A wine is said to be a “vin de primeur” when it is consumed in the year of its harvest. In the case of Beaujolais Nouveau, the harvest took place in the fall and the first bottles were uncorked at midnight on Thursday, November 18. Only the Beaujolais and Beaujolais-Villages appellations can have the words “nouveau” or “primeur” on the label. But the region’s vineyards aren’t the only ones to produce this type of wine. Red wines of the kind are also found in France’s Loire region, notably in Touraine and Anjou, but also further south in Gaillac or in the Côtes du Roussillon.

A “primeur” wine isn’t necessarily a bad wine

The white juices of Gamay grapes — the dominant variety in the Beaujolais region — only have a few weeks to macerate before Beaujolais Nouveau wine comes to market. The grapes remain in vats for a maximum of four to five days. The winemakers use a semi-carbonic maceration process to produce their wine. Under the effect of added yeasts, the fermentation process gets underway. Carbon dioxide is created, which increases the temperature and also the pressure. The liquid is then drawn off and is characterised by its fruity taste, since it has only been in contact with the skins for a short time.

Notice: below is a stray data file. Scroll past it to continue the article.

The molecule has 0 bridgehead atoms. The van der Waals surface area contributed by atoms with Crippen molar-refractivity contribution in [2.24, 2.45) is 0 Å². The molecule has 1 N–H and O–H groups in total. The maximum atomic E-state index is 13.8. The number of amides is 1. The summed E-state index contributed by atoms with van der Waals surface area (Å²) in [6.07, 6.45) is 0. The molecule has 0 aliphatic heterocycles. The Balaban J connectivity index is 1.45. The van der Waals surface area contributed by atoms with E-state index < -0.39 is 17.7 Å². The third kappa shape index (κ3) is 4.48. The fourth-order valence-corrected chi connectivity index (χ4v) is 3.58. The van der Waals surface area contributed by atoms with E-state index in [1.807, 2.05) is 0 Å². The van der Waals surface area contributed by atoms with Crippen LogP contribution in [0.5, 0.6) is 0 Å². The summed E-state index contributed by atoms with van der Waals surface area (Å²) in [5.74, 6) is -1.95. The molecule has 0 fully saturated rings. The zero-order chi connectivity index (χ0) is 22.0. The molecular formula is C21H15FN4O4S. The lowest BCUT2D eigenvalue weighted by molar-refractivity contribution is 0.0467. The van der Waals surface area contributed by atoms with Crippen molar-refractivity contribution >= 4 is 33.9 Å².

The wine can have a less appealing taste if a pre-fermentation hot maceration process is used. Here, the temperature in the vat is raised very quickly and for only a dozen or so hours. The result is more deeply coloured wines with very basic flavours, which don’t have any staying power when tasting, and with an astringent sensation. Another technique may explain why people talk about Beaujolais Nouveau wine tasting bad. Vinification techniques that involve the addition of so-called exogenous (i.e., non-natural) yeasts offer a range of flavours and aromas that can be specifically activated, including the famous banana flavour that is so characteristic of Beaujolais Nouveau.

What about Bordeaux?

Some of you might have heard the term “primeur” being used in relation to Bordeaux wines. Note that this seasonal campaign involves sampling the first juices of the previous harvest in the wine estates of France’s Gironde region. Unlike Beaujolais, it has nothing to do with the marketing of young wines. Every year, between March and April, tasters and merchants meet in the cellars of the Bordeaux Grands Crus Classés to evaluate the potential of future wines that are yet to benefit from at least 18 months of maturation. During this so-called “en primeur” or “wine futures” sale, professionals reserve vintages that are not yet on the market, betting on their future quality.